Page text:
The authority maintains that the project is still under warranty by general contractor Webcor/Obayashi, which recently sued the authority for $150 million for breach of contract. The joint venture alleges that the authority was the source of delays and cost overruns on the project.
Hong Kong-Zhuhai-Macao Bridge, China
Australian contractor Leighton Holdings and the designers of the longest sea crossing in the world, the $18 billion, four-mile bridge and tunnel system connecting the three Chinese regions, might have overlooked the possibility that the four artificial islands built along the bridge's path could be susceptible to flooding. A $1.1 billion immigration facility on one of those islands has reportedly suffered water intrusion issues, compounded by the fact that designers placed the building's power supply in the basement.
There has already been one video to emerge showing smoke coming from a flooded switch room, leading experts to warn that workers could face life-threatening dangers unless the equipment is relocated.
Government officials said there are no design flaws and that the equipment in the switch room in question has been replaced and leaks fixed.
Sha Tin-Central Link, Hong Kong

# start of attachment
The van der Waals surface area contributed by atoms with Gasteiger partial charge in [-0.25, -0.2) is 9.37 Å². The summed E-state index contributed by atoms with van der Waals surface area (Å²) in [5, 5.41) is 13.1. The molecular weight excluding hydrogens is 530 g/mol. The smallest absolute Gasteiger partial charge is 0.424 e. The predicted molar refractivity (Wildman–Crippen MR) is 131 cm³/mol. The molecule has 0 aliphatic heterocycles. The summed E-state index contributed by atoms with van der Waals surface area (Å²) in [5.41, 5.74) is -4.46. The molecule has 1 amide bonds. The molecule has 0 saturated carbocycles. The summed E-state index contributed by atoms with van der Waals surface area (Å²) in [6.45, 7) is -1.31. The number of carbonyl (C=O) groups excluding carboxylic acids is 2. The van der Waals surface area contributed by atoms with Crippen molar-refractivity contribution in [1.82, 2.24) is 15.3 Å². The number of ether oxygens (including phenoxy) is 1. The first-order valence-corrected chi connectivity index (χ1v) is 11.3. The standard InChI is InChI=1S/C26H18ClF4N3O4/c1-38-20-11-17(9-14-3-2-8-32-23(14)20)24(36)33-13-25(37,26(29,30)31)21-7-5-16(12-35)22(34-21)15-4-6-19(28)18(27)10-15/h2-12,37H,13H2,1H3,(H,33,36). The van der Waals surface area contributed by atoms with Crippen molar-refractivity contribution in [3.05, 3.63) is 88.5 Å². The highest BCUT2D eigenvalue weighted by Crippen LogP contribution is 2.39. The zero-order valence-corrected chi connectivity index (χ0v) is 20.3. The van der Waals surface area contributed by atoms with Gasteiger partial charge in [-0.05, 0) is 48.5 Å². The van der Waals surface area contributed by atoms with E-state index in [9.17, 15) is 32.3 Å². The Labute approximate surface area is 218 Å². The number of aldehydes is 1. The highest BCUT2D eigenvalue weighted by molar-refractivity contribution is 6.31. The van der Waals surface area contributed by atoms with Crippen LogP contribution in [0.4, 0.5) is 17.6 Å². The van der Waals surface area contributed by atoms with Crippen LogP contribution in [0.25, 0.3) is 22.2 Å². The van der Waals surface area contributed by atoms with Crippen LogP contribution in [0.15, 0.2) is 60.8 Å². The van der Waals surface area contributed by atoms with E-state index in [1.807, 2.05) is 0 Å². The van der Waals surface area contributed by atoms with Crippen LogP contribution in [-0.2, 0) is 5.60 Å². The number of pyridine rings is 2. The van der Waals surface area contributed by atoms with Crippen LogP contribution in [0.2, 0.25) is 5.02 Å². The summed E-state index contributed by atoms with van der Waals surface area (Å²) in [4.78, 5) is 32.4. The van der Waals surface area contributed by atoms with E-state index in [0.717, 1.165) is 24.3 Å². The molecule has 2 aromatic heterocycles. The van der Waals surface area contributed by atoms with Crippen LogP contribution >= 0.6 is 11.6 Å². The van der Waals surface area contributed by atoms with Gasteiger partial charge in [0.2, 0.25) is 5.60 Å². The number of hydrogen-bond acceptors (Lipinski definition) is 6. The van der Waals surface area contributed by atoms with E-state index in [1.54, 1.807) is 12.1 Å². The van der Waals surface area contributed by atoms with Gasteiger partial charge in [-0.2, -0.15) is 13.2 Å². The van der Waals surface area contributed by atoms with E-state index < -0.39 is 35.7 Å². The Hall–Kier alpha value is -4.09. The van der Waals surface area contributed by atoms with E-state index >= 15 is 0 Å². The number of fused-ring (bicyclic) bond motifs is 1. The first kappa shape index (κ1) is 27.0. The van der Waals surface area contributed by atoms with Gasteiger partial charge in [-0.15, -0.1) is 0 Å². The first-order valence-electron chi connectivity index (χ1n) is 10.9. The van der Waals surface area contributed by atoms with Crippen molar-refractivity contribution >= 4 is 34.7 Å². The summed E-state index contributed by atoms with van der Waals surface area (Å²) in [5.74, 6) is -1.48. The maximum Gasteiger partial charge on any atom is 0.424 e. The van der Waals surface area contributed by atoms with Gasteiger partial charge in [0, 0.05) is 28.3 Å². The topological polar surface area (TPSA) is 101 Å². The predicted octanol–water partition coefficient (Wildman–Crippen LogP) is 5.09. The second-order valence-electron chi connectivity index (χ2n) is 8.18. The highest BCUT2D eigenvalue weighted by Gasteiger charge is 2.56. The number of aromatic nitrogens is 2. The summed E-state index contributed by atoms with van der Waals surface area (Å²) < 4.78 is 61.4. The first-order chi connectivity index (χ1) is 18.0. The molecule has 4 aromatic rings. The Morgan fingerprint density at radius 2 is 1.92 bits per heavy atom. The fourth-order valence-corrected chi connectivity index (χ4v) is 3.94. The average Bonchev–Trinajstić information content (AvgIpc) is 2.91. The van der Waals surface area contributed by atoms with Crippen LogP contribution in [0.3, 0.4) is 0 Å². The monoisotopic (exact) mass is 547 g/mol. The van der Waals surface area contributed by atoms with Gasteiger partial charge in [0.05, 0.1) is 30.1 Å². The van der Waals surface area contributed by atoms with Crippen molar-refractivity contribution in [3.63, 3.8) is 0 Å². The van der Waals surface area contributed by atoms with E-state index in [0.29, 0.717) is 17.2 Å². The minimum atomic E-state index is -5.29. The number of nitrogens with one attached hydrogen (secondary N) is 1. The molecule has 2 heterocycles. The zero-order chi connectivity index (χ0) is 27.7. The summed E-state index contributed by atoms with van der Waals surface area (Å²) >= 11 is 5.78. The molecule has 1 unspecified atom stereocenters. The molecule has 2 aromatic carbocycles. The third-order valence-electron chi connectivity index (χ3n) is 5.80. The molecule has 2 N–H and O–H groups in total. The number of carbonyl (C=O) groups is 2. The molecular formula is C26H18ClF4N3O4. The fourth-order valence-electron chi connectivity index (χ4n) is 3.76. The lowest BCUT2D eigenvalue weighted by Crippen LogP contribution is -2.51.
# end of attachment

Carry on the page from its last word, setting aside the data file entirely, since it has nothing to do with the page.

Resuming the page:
The $12 billion Sha Tin-Central Link rail project in Hong Kong, another Leighton undertaking, is as scary as they come.
Despite Leighton's protests to the contrary, investigators discovered that 25% of the steel bars used in the construction of the rapid-transit system through their June inspection had been shortened but made to appear as though a complete bar was used. Investigators determined that 5,000 bars were altered in this way.
Rail company MTR filed a complaint with the Hong Kong Police, and rail experts say that the faulty installation could cause safety issues in the years to come.
Silver Line Metro, Washington DC
Publicly funded transportation projects are supposed to be designed for passenger safety and often decades of useful life, which is why contractors and vendors must be sure their products and services provide taxpayers with maximum value. But that doesn't appear to be the case with the concrete panels that Pennsylvania-based Universal Concrete Products Corp. furnished for the $2.7 billion second phase of the $5.8 billion Silver Line Metro project in Washington D.C.
The Metropolitan Washington Airports Authority, the agency in charge of the project, and contracting team Capitol Rail Constructors found 1,750 defective concrete panels used for station construction. The air content in the panels should have been between 4.5% and 7.5% in order to avoid freeze-thaw ruptures, but the air content in Universal's panels was allegedly less than 4%.
Fortunately, experts say that the defective panels don't pose a safety threat, but, unfortunately, Capitol Rail and Universal will have to pay for the application of special coating every 10 years to help preserve the life of station walls.
The U.S. Department of Justice and the Commonwealth of Virginia took legal action against Universal, alleging that the company and a few ex-employees falsified records to make it appear as if the panels met the project's specifications.